Again. we will accomplish and complete these 13.1 miles...with Julie whispering words of encouragement each step of the way.








Thursday, June 23, 2016

What is a Critical Access Hospital



Mayers Memorial Hospital District is classified as a Critical Access Hospital (CAH). What does that mean?

A CAH is a hospital certified under a different set of Medicare Conditions of Participation (CoP). These conditions vary from a regular acute care hospital.

Some of the requirements for a CAH include:
  • Having no more than 25 inpatient beds
  • Maintaining an average annual length of stay of no more than 96 hours for acute inpatient care
  • Provide a 7 day a week, 24-hour a day emergency service
  • Located in a rural area
  • At least 35 miles away from another hospital
The limited stay and size of a CAH facility is meant to encourage a focus on providing care for common conditions, providing outpatient services; while referring other conditions to larger hospitals.

MMHD was certified as a CAH on November 1, 2001.  This certification allows for a cost-based reimbursement from Medicare instead of a fixed reimbursement rate.

It is estimated that one-fifth of the United States population lives in a rural area. Critical Access Hospitals offer much needed services in small areas and serve as a foundation to the healthcare delivery system. Many residents of rural areas face challenges with transportation. A CAH focuses on providing that essential care in an accessible manner.

MMHD has a service area of over 8000+ square miles.

MMHD Services


Wednesday, June 22, 2016

Protect Your Skin


One in five Americans will develop skin cancer in the course of a lifetime. Skin cancer is a lifestyle disease and it can be prevented. May is national Skin Cancer Awareness Month; a time to become informed and learn the facts.

A large percentage of skin cancer cases are a result of the ultraviolet radiation from the sun. About 90% of non-melanoma skin cancers and about 65% of melanoma skin cancers are a direct result of UV radiation. Protecting yourself from the sun should be a priority in prevention.

Reducing your risk of skin cancer involves simple steps:

  • ·       Seek shade
  • ·      Avoid sunburns. Your risk of melanoma doubles if you have had 5 or more sunburns at any point in life.
  • ·      Avoid tanning beds - UV radiation from tanning machines is known to cause cancer in humans, and the more time a person has spent tanning indoors, the higher the risk. Those who make just four visits to a tanning salon per year can increase their risk for melanoma by 11 percent, and their risk for the two most common forms of skin cancer, basal cell carcinoma and squamous cell carcinoma, by 15 percent.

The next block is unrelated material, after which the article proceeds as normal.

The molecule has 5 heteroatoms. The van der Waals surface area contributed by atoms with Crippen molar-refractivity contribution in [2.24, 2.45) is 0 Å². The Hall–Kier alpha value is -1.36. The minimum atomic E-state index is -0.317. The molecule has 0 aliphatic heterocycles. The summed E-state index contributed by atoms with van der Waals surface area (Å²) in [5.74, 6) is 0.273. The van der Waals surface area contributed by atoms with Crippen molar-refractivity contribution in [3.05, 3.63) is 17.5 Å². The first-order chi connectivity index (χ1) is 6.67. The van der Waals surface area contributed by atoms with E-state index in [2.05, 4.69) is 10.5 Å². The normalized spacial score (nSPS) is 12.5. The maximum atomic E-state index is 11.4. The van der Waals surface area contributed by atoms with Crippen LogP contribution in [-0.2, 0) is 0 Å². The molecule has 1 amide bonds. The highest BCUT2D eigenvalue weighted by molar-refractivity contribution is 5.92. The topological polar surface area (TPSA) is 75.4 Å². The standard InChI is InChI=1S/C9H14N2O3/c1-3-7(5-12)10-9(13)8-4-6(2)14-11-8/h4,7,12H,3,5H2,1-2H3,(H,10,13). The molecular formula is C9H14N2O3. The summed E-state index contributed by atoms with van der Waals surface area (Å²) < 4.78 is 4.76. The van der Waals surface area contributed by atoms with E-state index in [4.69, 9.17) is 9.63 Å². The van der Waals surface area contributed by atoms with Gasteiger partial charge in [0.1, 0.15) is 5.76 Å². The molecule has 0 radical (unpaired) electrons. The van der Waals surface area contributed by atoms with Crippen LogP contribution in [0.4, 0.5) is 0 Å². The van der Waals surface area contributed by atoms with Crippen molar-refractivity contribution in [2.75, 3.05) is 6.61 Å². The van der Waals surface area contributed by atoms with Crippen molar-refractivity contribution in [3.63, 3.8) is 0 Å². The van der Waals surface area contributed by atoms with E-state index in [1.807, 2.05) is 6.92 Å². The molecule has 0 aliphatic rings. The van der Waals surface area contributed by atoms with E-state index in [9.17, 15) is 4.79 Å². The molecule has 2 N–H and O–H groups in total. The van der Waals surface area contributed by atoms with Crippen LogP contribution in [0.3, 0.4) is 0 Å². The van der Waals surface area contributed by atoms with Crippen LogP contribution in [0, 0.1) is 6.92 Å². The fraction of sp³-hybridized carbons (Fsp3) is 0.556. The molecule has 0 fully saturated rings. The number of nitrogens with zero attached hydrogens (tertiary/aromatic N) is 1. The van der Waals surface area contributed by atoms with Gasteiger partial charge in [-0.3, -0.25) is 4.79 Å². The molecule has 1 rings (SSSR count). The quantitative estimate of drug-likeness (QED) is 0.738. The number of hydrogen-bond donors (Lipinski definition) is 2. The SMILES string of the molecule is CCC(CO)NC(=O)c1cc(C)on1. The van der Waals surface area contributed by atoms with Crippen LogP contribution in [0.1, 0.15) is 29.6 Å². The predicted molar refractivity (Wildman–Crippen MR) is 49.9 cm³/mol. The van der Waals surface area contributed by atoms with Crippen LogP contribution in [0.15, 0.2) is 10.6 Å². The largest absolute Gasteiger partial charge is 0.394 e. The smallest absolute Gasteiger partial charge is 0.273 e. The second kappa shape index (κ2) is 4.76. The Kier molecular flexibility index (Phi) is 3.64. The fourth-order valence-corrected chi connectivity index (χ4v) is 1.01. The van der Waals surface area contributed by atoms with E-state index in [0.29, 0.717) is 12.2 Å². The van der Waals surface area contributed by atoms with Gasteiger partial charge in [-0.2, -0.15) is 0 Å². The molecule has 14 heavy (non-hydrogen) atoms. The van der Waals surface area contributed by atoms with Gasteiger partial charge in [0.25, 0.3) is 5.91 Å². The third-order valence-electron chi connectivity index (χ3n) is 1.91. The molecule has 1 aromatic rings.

• ·       Cover Up!
  • ·       Use sunscreen - UVA/UVB with an SPF of 15 or higher for every day. For extended activity  use a water resistant SPF 30.
  • ·      Examine Your Skin - To a head to toe self exam every month and have an annual exam by your physician each month. Download a printable body map to assist with keeping track of spots.









Tuesday, June 21, 2016

Fishing Derby Proceeds to Hospice

Intermountain Healthcare Foundation President Keith Earnest, Hospice Manager Mary Ranquist and Stevie Collins


Fall River Senior Stevie Collins has teamed up with mentor Jeremy Vanover to host a Fishing Derby. The idea came from trying to find a way to encourage family interaction and family fun.

The Derby will take place July 2, 2016 from 1:00 - 5:00 pm at Baum Lake in Cassel, California.  There will be instruction for the participants, prizes and a lot of fun fishing! Prizes will be awarded in several categories.

Participants will receive a measuring tape, a scorecard and will be given the opportunity for some good old-fashioned fun. July 2nd is a Free Fishing Day so no license will be required. 

Collins will be a senior and enjoys fishing himself  He also enjoys playing football and baseball.  He aspires to be a surgeon someday.